Fathom gorgeously depicts the life of marine researchers, although its narrative is more of a shrimp than a whale.
Apple TV+ documentary Fathom was released on the streaming service on June 25, 2021.
Like many works of art and entertainment released over the past eighteen months, Fathom can’t help but feel evocative of the pandemic. The documentary, streaming on Apple TV+ today, depicts the plight of several scientists studying whale calls. Living in isolation, they spend each day attempting to communicate with humpbacks; lowering recorded messages in the depths in the hope that someone will return their call.
Dr. Michelle Fournet and Dr. Ellen Garland study whale sounds. They’re introduced in staccato, disjointed filmmaking. Soundbites and explanatory text are overlaid on shots of the scientists going about their work. Orchestral music stirs and rises. This prologue is Fathom’s weakest stretch, clumsily setting things up before we head to Alaska, where the remainder takes place.
Their focus is “the whup,” a particular whale call they believe can be used to shine light upon the vast networks and culture of Humpbacks. Whale calls have “rhythm, toned breathing, rhyming, and repetition,” we learn, and whales are able to learn songs from others. The detail within each song allows Fournet and Garland to map the population via song evolution.
In the middle of nowhere (albeit beautiful nowhere, on the coast of Alaska) the scientists go out onto the water to lower their prerecorded whale call into the depths. They wait patiently for someone, the right someone, to respond.
Fathom excels as a depiction of the scientific method. Every day they carry out an identical process, carefully recording their results, reading charts, and taking notes –– all to prove something they already believe in. While their focus is on whales, director Drew Xanthopoulos’ is the scientists. His camera is trained on Fournet and Garland as they look out at the ocean, hoping to see a spout on the horizon. They wait patiently for days and days; despite obstacles and limitations that bump up the otherwise slight narrative, they believe in their research. The researchers have long since adjusted to isolation, but Xanthopoulos provides numerous scenes where their feelings are discussed. It helps that rather than being inside a tiny apartment, they wake up to an awe-inspiring vista each morning.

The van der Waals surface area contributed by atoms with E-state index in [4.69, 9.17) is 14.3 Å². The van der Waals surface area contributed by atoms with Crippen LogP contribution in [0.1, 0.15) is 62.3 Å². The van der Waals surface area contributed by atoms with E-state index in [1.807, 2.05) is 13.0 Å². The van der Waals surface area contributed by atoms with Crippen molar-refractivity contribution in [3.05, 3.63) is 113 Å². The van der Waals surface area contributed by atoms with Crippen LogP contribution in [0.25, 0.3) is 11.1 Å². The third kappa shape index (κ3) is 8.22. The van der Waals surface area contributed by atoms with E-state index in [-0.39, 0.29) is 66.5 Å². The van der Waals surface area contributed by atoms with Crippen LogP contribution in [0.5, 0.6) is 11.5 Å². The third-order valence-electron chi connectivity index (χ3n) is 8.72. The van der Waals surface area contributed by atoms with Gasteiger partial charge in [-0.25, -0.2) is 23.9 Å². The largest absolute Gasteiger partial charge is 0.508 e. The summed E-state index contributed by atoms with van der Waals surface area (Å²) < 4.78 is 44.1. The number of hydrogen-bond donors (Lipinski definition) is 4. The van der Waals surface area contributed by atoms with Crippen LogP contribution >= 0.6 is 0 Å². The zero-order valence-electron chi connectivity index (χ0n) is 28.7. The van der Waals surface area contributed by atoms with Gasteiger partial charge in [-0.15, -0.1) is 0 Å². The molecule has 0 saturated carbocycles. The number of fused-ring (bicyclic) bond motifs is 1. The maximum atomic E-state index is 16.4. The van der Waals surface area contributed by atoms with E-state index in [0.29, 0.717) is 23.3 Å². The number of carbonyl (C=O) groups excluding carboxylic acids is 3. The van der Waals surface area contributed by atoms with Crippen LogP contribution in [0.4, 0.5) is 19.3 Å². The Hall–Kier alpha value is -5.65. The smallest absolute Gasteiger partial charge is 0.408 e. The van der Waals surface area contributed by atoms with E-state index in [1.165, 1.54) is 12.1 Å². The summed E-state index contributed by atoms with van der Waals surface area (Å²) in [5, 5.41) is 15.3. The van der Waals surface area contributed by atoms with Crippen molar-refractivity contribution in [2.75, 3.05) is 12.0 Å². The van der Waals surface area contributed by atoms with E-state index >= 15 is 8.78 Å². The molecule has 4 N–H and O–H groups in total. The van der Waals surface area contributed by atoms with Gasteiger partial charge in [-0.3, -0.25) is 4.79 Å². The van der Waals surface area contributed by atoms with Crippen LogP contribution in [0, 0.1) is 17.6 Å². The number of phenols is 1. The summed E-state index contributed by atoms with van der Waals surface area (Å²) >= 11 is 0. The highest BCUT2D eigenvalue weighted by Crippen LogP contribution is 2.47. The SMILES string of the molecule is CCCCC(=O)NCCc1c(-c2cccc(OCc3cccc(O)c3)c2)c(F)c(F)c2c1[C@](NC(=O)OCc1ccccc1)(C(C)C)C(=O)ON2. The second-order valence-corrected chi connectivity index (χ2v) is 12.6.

The film is gorgeously shot (Xanthopoulos does double duty as the film’s cinematographer), but the beauty comes into conflict with the film’s themes. At times it tries to convey the monotony of research but it’s undercut by the unspoken notion that if you want a documentary to be bought by a streamer it better look like a Terrance Malick movie. There’s something to be said for work being tolerable if it’s in a beautiful location, but whatever it is doesn’t make for a compelling narrative.
But what drives Fournet and Garland is their passion; their belief that whales have their own culture and network for communication. They are looking for proof of none other than a worldwide sonar network, with whales communicating across the globe and learning from others. To find evidence that both as a species and as individuals, we are not alone.
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